Lamotte also collaborated with leading haute couture fashion designers of the day such as Germaine Rocher and Madame Pellier. In addition to her own exclusive hat designs, she manufactured a more affordable range under the name ‘Mademoiselle Hermance’ available through department stores. In 1952, she contributed to the light-hearted French cookery book Oh, for a French Wife which featured recipes and advice from well-known French society ‘wives’.
A well-known Sydney identity, Lamotte charmed everyone with her vivacious personality and sophisticated French background. She was a successful designer, businesswoman, author and one-time actress, who brought colour, glamour and ‘A little bit of Paris’ to Sydney social life.
The Library's Henriette Lamotte collection, 1935-1975, includes business records, scrapbooks, design and fabric sample books, correspondence, photographs and realia, which provide an insight into this enigmatic and fascinating businesswoman.
Paris in Sydney
Henriette Lamotte brought some of the colour and excitement of Paris catwalks to downtown Sydney. Her glamorous salon shows and fashion parades were highly anticipated events in the Sydney social calendar. Featuring her own designs and the latest imports from Paris, the showings were often held in the luxurious surrounds of her salon or apartment – "in a setting as sophisticated as any Paris could offer" ('Paris in Sydney', Woman, 7 February 1955). The larger shows were held in fashionable restaurants and hotels. Her French poodle ‘Lillibelle’ was a regular feature at the events.
“Madame Lamotte…always manages to create what her Australian customers regard as a thrillingly genuine Parisian atmosphere…Everything at Lamotte’s is done in the grand manner. At her parades (two a year in Sydney and Melbourne) beautiful mannequins wear beautiful hats and champagne flows.” (‘Our hat dictators’, Smiths Weekly, 18 February 1950)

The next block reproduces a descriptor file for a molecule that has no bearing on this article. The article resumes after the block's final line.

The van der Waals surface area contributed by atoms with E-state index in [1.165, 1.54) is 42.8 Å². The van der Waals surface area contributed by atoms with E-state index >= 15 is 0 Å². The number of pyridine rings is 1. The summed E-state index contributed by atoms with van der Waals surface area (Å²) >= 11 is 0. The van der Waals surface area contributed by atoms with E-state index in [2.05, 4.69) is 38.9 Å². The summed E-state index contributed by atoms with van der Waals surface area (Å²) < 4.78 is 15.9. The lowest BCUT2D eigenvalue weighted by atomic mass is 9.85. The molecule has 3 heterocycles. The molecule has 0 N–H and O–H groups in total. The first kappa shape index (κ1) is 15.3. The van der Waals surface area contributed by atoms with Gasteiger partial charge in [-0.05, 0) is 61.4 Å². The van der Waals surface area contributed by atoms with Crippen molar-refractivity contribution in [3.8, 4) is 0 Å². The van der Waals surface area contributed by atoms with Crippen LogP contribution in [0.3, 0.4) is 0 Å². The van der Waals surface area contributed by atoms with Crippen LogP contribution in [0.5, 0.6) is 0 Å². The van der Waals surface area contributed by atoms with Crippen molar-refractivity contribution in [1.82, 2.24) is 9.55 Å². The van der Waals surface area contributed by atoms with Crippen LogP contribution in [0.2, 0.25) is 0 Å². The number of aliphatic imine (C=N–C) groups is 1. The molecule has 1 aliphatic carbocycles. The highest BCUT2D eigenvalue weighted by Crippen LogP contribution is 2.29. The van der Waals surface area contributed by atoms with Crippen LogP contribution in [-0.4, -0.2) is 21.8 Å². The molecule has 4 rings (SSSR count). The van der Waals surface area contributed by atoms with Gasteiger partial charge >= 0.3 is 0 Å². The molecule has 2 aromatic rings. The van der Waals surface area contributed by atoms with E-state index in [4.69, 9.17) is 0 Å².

Regular customers to her salons soaked up the ‘French’ atmosphere too, enjoying intimate viewings of her exquisite hat creations in an elegant setting. More than just buying a hat over the counter, it was a social occasion and an opportunity for ladies to catch up on the latest gossip – and scandal.
“A visit to the lush Sydney salon of Henriette Lamotte is like a little corner of Paris. Madame is a volatile little body, bubbling with a warm enthusiasm for her work of making hats for many of Australia’s most elegant women” (‘A little bit of Paris’, Woman, 1955?, from Henriette Lamotte scrapbook. MLMSS 3747).
Yani and Lillibelle
Henriette Lamotte’s exclusive champagne showings featured each season’s ‘must-have’ hats. Lamotte, or ‘Yani’ to her friends, was often accompanied by her French poodle ‘Lillibelle’ adorned in diamante collar and mink tie, no less! Proceeds from the events usually went to charity. Local celebrities and socialites were all in attendance – their photographs splashed across the society pages of the women’s magazines and newspapers the following week.
This gala dinner and fashion parade was held at Princes Restaurant, one of Sydney’s most fashionable dining establishments and meeting place for society ladies and the French community. An added attraction of the evening was "The Lamotte Story" told in hats worn by well-known Sydney women.
One fashion editor later enthused about a show:
"The hat show of the season, in fact almost THE fashion show, was Henriette Lamotte’s sparkling affair given for charity. It had all the ingredients: lush background of the elegant salon, all the ‘right’ people’ in the audience – the smart ladies (wearing their best hats) - and Sydney’s four leading mannequins, with their sleek aplomb and rather disdainful assurance. And the hats. Delicious creations, big, small…We all accepted that a hat show is a lot more than hats" (‘Easter Hat parade’, Women’s Day, April 1 1957)